World football governing body, FIFA, has suspended a Sierra Leone Football Association (SLFA) congress pending “integrity” checks related to match-fixing allegations against the national side, as the nation’s football crisis deepens.
Fifteen Sierra Leonean players and officials were suspended in July 2014 over suspect matches including a 2010 World Cup qualifier against South Africa, notably implicating former Leone Stars captain Ibrahim Kargbo.
A Sierra Leonean-Lebanese football administrator, Rodney Michael, is also accused of links to sports betting company Mercury International, a major financier of sports activities in Sierra Leone.
The accusations were due to be investigated by an SLFA-appointed committee headed by the country’s interior minister Palo Conteh.
However, Fifa took over the matters into its own hands, saying the congress cannot go ahead until its own investigators are satisfied with progress.
Fifa secretary general Fatma Samoura wrote a letter to the SLFA dated July 7 saying the meeting should be postponed “until further notice” due to pending “integrity checks” on all current or potential members of the executive committee.
Samoura said “problems… persist” in the ongoing probe, with new individuals of interest identified as requiring such checks.
Samoura had visited Freetown last November hoping that the ongoing tensions between the SLFA and the government would have been resolved.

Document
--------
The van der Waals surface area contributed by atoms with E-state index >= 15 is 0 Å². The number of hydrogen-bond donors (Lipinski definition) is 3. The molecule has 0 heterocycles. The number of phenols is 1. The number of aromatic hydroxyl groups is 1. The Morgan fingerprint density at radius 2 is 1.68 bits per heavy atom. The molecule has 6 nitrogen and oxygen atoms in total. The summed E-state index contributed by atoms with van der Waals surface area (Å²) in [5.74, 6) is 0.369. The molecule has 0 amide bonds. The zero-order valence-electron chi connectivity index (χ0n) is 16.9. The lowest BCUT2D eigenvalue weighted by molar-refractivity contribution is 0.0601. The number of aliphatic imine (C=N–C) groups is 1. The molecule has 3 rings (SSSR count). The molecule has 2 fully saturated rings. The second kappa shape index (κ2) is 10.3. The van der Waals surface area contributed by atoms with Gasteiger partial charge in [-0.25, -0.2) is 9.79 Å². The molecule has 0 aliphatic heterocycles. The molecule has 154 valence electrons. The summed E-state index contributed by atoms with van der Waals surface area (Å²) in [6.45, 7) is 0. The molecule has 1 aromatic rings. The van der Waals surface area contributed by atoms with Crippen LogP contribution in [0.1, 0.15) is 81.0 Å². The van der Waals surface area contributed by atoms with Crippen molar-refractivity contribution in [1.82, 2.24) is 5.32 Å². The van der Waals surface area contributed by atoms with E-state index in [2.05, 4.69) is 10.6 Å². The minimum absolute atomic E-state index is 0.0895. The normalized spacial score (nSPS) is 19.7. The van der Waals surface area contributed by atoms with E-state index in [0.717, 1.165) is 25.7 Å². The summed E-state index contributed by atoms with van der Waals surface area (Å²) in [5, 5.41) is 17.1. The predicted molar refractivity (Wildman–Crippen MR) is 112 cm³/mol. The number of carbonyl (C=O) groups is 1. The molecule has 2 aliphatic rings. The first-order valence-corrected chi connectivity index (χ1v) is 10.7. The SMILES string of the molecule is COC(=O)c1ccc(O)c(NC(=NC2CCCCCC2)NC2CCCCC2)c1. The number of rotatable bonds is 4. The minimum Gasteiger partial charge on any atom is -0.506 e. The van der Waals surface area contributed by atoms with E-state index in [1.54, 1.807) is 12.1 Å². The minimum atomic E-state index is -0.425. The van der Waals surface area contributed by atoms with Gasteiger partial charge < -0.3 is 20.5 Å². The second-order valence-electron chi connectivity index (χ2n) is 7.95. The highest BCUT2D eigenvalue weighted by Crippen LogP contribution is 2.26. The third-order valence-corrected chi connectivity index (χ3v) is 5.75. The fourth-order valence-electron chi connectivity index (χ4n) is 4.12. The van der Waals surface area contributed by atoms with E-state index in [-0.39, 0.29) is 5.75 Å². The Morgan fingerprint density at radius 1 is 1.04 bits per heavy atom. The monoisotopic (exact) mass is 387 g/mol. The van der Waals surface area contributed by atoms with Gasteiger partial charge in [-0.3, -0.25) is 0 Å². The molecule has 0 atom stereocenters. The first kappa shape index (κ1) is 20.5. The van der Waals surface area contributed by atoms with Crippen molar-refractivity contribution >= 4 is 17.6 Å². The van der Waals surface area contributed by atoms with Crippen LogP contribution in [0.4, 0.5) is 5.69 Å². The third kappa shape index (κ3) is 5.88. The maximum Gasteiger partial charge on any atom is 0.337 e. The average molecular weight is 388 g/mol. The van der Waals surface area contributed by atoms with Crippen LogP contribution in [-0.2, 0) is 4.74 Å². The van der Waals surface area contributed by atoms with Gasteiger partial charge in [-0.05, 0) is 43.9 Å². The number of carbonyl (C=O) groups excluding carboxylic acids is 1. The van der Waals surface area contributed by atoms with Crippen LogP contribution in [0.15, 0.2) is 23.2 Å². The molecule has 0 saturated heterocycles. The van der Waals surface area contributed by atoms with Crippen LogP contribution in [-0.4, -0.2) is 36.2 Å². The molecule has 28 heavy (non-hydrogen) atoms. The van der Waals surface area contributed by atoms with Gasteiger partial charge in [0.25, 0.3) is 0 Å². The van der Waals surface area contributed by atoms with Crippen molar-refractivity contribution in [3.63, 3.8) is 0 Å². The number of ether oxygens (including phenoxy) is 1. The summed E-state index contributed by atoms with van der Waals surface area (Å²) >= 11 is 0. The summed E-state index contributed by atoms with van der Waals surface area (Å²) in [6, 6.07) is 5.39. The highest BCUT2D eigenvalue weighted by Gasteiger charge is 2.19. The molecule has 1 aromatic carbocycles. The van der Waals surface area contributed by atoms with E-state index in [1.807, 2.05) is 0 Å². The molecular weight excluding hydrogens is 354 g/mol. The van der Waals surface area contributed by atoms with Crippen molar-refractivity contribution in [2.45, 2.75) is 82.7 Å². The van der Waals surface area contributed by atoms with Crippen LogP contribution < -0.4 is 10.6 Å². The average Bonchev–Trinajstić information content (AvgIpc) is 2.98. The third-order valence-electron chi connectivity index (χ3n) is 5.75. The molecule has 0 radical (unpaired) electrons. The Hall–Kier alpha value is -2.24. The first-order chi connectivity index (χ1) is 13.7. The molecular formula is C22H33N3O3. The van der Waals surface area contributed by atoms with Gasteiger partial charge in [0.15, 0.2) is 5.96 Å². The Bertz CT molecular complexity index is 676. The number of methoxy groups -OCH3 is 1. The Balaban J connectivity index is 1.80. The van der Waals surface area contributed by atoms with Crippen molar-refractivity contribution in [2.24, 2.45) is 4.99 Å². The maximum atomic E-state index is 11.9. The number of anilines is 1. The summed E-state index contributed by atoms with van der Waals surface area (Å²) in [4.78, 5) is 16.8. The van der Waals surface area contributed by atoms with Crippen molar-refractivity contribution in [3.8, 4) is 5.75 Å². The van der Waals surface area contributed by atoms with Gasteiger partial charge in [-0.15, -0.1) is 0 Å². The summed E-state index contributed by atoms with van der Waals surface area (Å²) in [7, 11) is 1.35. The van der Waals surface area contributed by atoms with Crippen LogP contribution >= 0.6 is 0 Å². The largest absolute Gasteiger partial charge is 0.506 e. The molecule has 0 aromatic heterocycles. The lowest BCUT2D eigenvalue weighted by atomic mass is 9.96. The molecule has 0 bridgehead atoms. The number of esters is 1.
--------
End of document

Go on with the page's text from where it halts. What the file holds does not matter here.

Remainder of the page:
The government had reached an impasse in its own investigation of the corruption allegations.
A memorandum of understanding signed during the visit set up an investigative committee headed by Conteh which was approved by Fifa, though this agreement between the world body, the SLFA and the government now looks in jeopardy.
Speaking on the development , Sports Minister, Ahmed Khanou said he was “disappointed” by FIFA’s decision.
“Our role is to supervise and regulate the activities of sporting associations,” he explained.
Khanou said his ministry was “trying to regulate the flow of money between the Sierra Leone Football Association and Fifa” but said Fifa would not disclose where funds sent to the SLFA went.
“We want Fifa to be transparent in their dealings by consulting us before taking decisions,” he added.
The ordinary congress was meant for the SLFA to give an account of its financial activities and would also set up committees for an extraordinary congress when new executive members will be elected into office.
But tensions persist between the sports ministry and SLFA, and within the national football body itself.